(More about submarine question below)
Washington sweetens Pakistan pill
The Bush administration defined the way it perceives its role in the interplay between the two West Asian nuclear powers in a comment delivered Monday, December 12, by US ambassador to New Delhi David Mulford:
“The United States wants to be a very big supplier of military equipment to India and is very sensitive to Indian concerns about the sale of US weapons to Pakistan.” He stressed the US desire to broaden economic and military ties with India, but added a reservation: New Delhi, he said, must “dehyphenate” its relationship with the United States and Pakistan. “It is important for both countries not to view developments through the prism of the other country,” he said.
An Indian journalist rejected this approach, questioning whether it was not up to Washington to make the running and conduct its relations with India as though there were no Pakistan.
Mulford replied by pointing out that Rumsfeld had visited New Delhi, not Islamabad.
He omitted to mention that such a visit was redundant when earlier this month Pakistani president Pervez Musharraf was welcomed by President George W. Bush at the White House and the US had agreed to the sale to Pakistan of $1.3 billion worth of US weapons.
Neither did the US envoy refer to Rumsfeld's tough repartee with Indian leaders.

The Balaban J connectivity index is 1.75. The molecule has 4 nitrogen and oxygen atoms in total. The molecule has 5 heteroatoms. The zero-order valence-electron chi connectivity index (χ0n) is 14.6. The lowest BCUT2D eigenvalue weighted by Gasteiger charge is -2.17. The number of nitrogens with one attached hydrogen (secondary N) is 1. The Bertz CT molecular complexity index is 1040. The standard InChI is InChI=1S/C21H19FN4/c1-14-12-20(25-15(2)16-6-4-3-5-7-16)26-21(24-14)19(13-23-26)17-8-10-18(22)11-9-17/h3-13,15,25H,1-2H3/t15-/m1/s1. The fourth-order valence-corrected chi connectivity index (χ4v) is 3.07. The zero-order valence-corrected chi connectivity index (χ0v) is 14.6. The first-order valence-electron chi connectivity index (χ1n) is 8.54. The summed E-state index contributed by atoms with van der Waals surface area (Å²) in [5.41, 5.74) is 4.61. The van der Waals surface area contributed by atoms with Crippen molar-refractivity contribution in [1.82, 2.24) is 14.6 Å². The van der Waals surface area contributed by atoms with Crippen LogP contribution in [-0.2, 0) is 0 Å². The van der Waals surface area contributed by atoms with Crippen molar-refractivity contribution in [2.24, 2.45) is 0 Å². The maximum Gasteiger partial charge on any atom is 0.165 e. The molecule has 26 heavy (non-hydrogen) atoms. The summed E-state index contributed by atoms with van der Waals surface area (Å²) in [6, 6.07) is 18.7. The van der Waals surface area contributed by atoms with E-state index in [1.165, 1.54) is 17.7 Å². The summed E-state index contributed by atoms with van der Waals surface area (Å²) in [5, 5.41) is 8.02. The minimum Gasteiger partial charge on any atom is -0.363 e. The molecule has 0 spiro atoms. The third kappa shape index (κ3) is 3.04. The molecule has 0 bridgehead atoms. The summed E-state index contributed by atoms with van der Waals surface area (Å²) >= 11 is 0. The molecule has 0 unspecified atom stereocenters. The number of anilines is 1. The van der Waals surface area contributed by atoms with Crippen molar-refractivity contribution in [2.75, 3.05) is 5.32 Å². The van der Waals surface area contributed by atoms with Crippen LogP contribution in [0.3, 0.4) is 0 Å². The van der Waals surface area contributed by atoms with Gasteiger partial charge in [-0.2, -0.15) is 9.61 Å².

Singh questioned whether India could afford to base its most vital military systems on long-term weapons and technology deals with the United States. Singh noted past American sanctions against India as punishment for its nuclear tests and even legislation to bar US technology transfers. According to DEBKA-Net-Weekly's sources in New Delhi, Singh told Rumsfeld that India would be entering into unacceptable risks, domestically and internationally, without a US pledge to refrain from similar punitive steps in the future.
Rumsfeld replied that improved relations during Bush's first four years in office and their upward trend for the future were sufficient guarantee of Washington’s goodwill towards India.
To smooth the way for his visit to New Delhi, the Bush administration put an ambitious proposal for a weapons deal on the negotiating table, its terms and prices yet to be hammered out.
The broad range of war equipment on offer includes the Patriot missile system, which can target planes and ballistic and cruise missiles, C-130 transport planes, Orion P-3C naval reconnaissance aircraft and seven F-16 fighter-bombers.
Washington threw in the Patriots and the F-16s to soften Indian opposition to the sale of the warplanes to Pakistan. Officially, the F-16 delivery to Islamabad is under review, but both Pakistanis and Indians know it is a done deal to be announced when the timing is right.